RALEIGH, N.C. (AP) — Opponents of a 2007 law that mandates certain amounts of electricity sold in North Carolina originate from sources like solar panels and wind farms are making a late-session push to get final legislation passed to freeze those levels.
The American Energy Alliance sponsored a forum Wednesday in a General Assembly office building. Speakers included two lawmakers who have backed efforts this year to freeze the renewable portfolio standard at the current 6 percent and limit how much utilities can charge ratepayers for compliance.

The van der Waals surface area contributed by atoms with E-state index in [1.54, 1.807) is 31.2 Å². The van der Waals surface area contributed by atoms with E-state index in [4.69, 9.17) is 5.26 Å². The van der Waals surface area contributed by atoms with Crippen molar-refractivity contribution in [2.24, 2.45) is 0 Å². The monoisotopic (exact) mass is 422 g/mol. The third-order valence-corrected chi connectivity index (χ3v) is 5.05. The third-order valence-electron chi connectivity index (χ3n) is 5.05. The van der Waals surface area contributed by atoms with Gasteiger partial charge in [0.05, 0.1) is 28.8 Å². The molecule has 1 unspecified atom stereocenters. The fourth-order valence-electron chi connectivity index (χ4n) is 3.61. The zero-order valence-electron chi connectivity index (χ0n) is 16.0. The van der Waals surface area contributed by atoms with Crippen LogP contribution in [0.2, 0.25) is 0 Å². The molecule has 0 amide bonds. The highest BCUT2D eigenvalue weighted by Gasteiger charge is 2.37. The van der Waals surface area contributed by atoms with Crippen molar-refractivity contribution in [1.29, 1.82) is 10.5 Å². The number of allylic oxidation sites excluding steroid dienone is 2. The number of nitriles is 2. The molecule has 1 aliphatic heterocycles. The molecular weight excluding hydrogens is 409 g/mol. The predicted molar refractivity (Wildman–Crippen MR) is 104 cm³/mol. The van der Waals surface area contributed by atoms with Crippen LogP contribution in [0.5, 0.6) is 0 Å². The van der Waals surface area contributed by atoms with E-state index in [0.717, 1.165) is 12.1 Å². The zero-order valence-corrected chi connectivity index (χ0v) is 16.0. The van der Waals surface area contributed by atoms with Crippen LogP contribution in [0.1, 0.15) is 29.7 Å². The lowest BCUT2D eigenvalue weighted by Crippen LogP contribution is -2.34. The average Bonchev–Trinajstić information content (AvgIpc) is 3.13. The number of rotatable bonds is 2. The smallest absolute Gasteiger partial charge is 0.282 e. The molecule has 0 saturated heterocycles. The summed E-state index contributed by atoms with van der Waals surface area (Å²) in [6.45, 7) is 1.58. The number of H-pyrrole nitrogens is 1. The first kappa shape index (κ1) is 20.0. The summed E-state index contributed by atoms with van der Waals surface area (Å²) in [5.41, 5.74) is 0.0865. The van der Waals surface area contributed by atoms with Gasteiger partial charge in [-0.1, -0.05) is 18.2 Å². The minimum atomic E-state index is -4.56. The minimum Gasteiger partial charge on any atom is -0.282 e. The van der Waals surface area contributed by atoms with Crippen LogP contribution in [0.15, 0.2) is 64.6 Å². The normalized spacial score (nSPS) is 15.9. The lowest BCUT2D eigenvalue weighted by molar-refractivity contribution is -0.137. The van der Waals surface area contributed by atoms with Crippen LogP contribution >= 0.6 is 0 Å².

Other participants included the creator of a solar house at North Carolina State University and a policy analyst who says the standard is hurting the state's economy. Renewable energy advocates contend the standard has created thousands of jobs and is resulting in cheaper power.